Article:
This story was updated March 3 to include new information from NATO and Air Combat Command.

The big search for a tiny component that could cause an airplane’s tail to fall off has uncovered the problem on at least two dozen Air Force jets across at least five aircraft fleets. But the Air Force won’t say exactly how many planes have turned up with potentially dangerous parts.

The E-3 Sentry aerial target tracking planes on Wednesday became the latest to undergo inspection for subpar tail pins, the service’s Air Combat Command confirmed Thursday.

All E-3s in the field were inspected, Air Force spokesperson Capt. Laura Hayden said in an email. Most have returned to regular operations. The Air Force declined to answer how many Sentries needed replacement parts but said enough Sentries have been cleared to meet its daily needs.

“The only aircraft requiring inspection are in depot maintenance and will be inspected before leaving the depot facility,” Hayden said. “No mishaps have occurred in the E-3 … as a result of non-conforming pins.”

Airborne warning and control system planes are known for their enormous radar domes that track objects moving through nearby airspace. The fleet is spread across Tinker Air Force Base, Oklahoma; Joint Base Elmendorf-Richardson, Alaska; and Kadena Air Base, Japan.

E-3s use a modified Boeing 707 fuselage that is similar to the Air Force’s C-135 family of jets. The service plans to shrink the 1970s-era AWACS fleet from 29 to 16 this year in preparation for the newer E-7 Wedgetail.

NATO owns more than a dozen E-3s as well. The transatlantic air coalition said Friday it is checking its planes after the U.S. alerted all AWACS users, who also include the United Kingdom, France, Saudi Arabia and Japan, to the issue.

At issue are the “vertical terminal fitting pins” that help attach an aircraft’s tail fin — its “vertical stabilizer” — to the rest of the fuselage. The tail gives pilots control over a plane while turning.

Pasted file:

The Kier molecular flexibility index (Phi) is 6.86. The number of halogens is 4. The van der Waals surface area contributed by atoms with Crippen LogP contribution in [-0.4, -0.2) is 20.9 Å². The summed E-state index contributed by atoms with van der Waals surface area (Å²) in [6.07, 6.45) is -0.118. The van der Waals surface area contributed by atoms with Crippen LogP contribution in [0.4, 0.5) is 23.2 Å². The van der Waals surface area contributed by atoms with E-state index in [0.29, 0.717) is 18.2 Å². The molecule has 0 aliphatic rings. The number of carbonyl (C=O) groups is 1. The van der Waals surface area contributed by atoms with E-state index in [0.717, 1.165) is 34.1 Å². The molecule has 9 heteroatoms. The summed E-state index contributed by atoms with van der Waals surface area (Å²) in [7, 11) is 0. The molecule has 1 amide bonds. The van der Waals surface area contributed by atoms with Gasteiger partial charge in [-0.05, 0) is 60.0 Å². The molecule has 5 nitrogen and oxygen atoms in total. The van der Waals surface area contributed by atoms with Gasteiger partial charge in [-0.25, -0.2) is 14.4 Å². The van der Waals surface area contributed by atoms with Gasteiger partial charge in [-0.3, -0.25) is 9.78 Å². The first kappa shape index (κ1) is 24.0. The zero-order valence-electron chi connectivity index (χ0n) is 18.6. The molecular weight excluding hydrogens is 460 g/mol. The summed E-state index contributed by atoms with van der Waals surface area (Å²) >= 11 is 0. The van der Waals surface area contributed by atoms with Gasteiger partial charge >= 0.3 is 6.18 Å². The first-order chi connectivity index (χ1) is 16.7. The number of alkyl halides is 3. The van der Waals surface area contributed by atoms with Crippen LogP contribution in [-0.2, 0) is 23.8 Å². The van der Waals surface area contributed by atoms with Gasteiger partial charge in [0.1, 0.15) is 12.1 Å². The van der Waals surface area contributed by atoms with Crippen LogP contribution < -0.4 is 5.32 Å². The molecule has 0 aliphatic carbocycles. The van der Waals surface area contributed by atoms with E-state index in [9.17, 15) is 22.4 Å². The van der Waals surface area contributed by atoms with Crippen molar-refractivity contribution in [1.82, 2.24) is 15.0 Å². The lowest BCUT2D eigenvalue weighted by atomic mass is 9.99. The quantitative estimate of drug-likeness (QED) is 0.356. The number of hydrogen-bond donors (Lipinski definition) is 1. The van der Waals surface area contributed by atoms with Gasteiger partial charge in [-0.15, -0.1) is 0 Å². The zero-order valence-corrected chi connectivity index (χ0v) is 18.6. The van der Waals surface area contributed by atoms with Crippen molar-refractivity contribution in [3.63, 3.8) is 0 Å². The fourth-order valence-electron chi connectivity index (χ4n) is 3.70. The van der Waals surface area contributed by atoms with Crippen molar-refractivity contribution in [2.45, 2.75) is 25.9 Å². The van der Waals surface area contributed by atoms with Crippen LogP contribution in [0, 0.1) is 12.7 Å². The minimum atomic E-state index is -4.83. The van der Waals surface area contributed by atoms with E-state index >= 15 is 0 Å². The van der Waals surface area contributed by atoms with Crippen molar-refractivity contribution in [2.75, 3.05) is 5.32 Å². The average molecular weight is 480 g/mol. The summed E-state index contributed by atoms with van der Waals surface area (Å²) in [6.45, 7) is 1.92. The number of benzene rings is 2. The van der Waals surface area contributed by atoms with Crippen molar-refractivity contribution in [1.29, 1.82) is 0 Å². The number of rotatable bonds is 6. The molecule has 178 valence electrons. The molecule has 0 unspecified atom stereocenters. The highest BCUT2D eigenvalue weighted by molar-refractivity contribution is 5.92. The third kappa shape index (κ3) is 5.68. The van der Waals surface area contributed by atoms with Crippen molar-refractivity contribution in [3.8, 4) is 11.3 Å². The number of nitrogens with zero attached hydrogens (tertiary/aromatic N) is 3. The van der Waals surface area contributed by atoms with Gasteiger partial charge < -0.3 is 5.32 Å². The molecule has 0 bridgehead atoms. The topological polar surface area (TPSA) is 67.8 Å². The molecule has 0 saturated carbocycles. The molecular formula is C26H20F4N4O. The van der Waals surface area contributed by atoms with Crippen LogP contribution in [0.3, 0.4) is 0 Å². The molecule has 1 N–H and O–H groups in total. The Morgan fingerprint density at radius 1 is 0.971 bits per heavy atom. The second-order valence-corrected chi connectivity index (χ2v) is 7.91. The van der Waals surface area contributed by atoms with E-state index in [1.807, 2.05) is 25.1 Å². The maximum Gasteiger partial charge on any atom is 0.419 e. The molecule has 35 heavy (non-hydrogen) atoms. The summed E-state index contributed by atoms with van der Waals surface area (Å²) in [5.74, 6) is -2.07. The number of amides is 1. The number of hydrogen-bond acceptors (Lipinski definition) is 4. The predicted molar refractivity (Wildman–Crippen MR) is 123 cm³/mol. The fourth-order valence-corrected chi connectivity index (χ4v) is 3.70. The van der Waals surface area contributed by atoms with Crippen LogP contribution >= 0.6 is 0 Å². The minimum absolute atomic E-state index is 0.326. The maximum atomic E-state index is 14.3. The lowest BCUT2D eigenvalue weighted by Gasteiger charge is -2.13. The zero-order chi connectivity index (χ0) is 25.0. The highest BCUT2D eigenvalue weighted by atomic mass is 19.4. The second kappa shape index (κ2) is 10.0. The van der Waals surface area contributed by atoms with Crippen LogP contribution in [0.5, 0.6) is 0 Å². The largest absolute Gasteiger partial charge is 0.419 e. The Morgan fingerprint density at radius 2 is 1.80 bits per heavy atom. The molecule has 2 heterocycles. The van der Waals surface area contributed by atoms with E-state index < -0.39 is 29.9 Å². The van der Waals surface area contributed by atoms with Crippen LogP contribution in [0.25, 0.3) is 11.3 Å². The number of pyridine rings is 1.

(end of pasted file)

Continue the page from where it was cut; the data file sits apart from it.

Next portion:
Maintainers have checked hundreds of aircraft for substandard pins over the past three weeks. Airmen are done inspecting the KC-135 Stratotanker aerial refueling fleet and are replacing bad pins as needed, service spokesperson Brian Brackens said Wednesday.

As of Feb. 14, 24 of the 90 KC-135s that were inspected had noncompliant pins, Air Force Times previously reported. Planes with the proper parts are then cleared to fly.

Brackens declined to answer how many aircraft need new pins in total, citing operational security.

“The fleet continues to meet operational requirements supporting missions around the globe, which is a testament to the skill, speed and professionalism of our maintenance crews, engineers and logisticians in identifying and addressing the issue and preventing any potential mishaps,” he said.

Work has also finished for three other potentially affected fleets — the RC-135 family of reconnaissance planes, the WC-135 Constant Phoenix radiation‐sensing jet, and their TC-135 training variants.

Hayden said the only planes in those fleets that were found with noncompliant hardware were in depot maintenance. Their pins will be swapped out before they leave the facility.

The service owns about 360 KC-135s, plus around three dozen RC-135 and WC-135 variants that are based on the same Boeing-built fuselage. The Stratotanker fleet entered service in 1956, followed by the RC-135s in 1964 and the WC-135s in 1965.

The Air Force is in the process of retiring its KC-135s to make way for the new KC-46 Pegasus tankers. Stratotankers are based at 10 active duty military bases and nearly two dozen Air Force Reserve and Air National Guard installations around the world.

The RC-135 and WC-135 fleets are headquartered at Offutt AFB, Nebraska.

Each plane has four pins, two on each side of the vertical stabilizer, that are replaced during every round of heavy maintenance.

A leaked memo that was posted to the unofficial “Air Force amn/nco/snco” Facebook page Feb. 9 noted the pins may have been installed during planned depot maintenance between June 2020 and December 2022. The Air Force confirmed the memo’s authenticity to Defense News.

Metallurgical analysis conducted on two nonconforming pins in January found several discrepancies. They were too small, made of the wrong material, and had insufficient plating, the memo said.

If even one were to fail in flight, the results would be catastrophic, the Air Force said.

“Should one pin fail, the other would not be able to carry the remaining load and the vertical stabilizer would depart the aircraft,” the memo said.

Defense News air warfare reporter Stephen Losey contributed to this story.

Rachel Cohen is the editor of Air Force Times. She joined the publication as its senior reporter in March 2021. Her work has appeared in the Washington Post, the Frederick News-Post (Md.), Air and Space Forces Magazine, Inside Defense, Inside Health Policy and elsewhere.

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